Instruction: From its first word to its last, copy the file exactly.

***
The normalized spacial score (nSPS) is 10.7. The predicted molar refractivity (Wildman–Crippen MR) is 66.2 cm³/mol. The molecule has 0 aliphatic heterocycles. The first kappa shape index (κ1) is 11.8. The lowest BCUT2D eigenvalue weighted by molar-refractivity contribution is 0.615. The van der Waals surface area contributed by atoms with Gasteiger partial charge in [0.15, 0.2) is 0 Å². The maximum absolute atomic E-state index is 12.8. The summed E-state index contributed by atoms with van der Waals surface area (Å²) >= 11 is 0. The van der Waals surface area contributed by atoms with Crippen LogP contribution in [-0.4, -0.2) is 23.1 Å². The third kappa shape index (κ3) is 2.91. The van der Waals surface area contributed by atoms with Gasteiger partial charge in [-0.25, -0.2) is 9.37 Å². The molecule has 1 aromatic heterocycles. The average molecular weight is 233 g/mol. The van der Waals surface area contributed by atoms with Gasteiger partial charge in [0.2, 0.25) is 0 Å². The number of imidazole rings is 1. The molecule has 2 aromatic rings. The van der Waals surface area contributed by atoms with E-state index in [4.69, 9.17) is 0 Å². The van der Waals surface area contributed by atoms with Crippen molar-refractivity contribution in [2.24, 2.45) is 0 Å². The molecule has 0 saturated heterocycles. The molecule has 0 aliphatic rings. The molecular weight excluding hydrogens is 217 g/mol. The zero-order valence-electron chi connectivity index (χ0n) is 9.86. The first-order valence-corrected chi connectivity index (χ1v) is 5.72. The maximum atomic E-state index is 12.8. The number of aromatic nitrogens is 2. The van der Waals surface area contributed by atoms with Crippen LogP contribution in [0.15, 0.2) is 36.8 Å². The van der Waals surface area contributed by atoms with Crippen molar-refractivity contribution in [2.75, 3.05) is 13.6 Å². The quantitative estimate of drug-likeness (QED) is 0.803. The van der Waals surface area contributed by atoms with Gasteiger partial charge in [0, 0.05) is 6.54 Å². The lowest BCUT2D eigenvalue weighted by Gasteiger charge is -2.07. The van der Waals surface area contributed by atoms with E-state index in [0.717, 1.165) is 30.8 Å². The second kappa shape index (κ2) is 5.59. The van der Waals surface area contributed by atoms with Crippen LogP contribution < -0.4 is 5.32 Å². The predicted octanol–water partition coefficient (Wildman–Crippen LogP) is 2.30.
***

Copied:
The normalized spacial score (nSPS) is 10.7. The predicted molar refractivity (Wildman–Crippen MR) is 66.2 cm³/mol. The molecule has 0 aliphatic heterocycles. The first kappa shape index (κ1) is 11.8. The lowest BCUT2D eigenvalue weighted by molar-refractivity contribution is 0.615. The van der Waals surface area contributed by atoms with Gasteiger partial charge in [0.15, 0.2) is 0 Å². The maximum absolute atomic E-state index is 12.8. The summed E-state index contributed by atoms with van der Waals surface area (Å²) >= 11 is 0. The van der Waals surface area contributed by atoms with Crippen LogP contribution in [-0.4, -0.2) is 23.1 Å². The third kappa shape index (κ3) is 2.91. The van der Waals surface area contributed by atoms with Gasteiger partial charge in [-0.25, -0.2) is 9.37 Å². The molecule has 1 aromatic heterocycles. The average molecular weight is 233 g/mol. The van der Waals surface area contributed by atoms with Gasteiger partial charge in [0.2, 0.25) is 0 Å². The number of imidazole rings is 1. The molecule has 2 aromatic rings. The van der Waals surface area contributed by atoms with E-state index in [4.69, 9.17) is 0 Å². The van der Waals surface area contributed by atoms with Crippen molar-refractivity contribution in [2.24, 2.45) is 0 Å². The molecule has 0 saturated heterocycles. The molecule has 0 aliphatic rings. The molecular weight excluding hydrogens is 217 g/mol. The zero-order valence-electron chi connectivity index (χ0n) is 9.86. The first-order valence-corrected chi connectivity index (χ1v) is 5.72. The maximum atomic E-state index is 12.8. The number of aromatic nitrogens is 2. The van der Waals surface area contributed by atoms with Crippen LogP contribution in [0.15, 0.2) is 36.8 Å². The van der Waals surface area contributed by atoms with Crippen molar-refractivity contribution in [2.75, 3.05) is 13.6 Å². The quantitative estimate of drug-likeness (QED) is 0.803. The van der Waals surface area contributed by atoms with Gasteiger partial charge in [0, 0.05) is 6.54 Å². The lowest BCUT2D eigenvalue weighted by Gasteiger charge is -2.07. The van der Waals surface area contributed by atoms with E-state index in [0.717, 1.165) is 30.8 Å². The second kappa shape index (κ2) is 5.59. The van der Waals surface area contributed by atoms with Crippen LogP contribution < -0.4 is 5.32 Å². The predicted octanol–water partition coefficient (Wildman–Crippen LogP) is 2.30.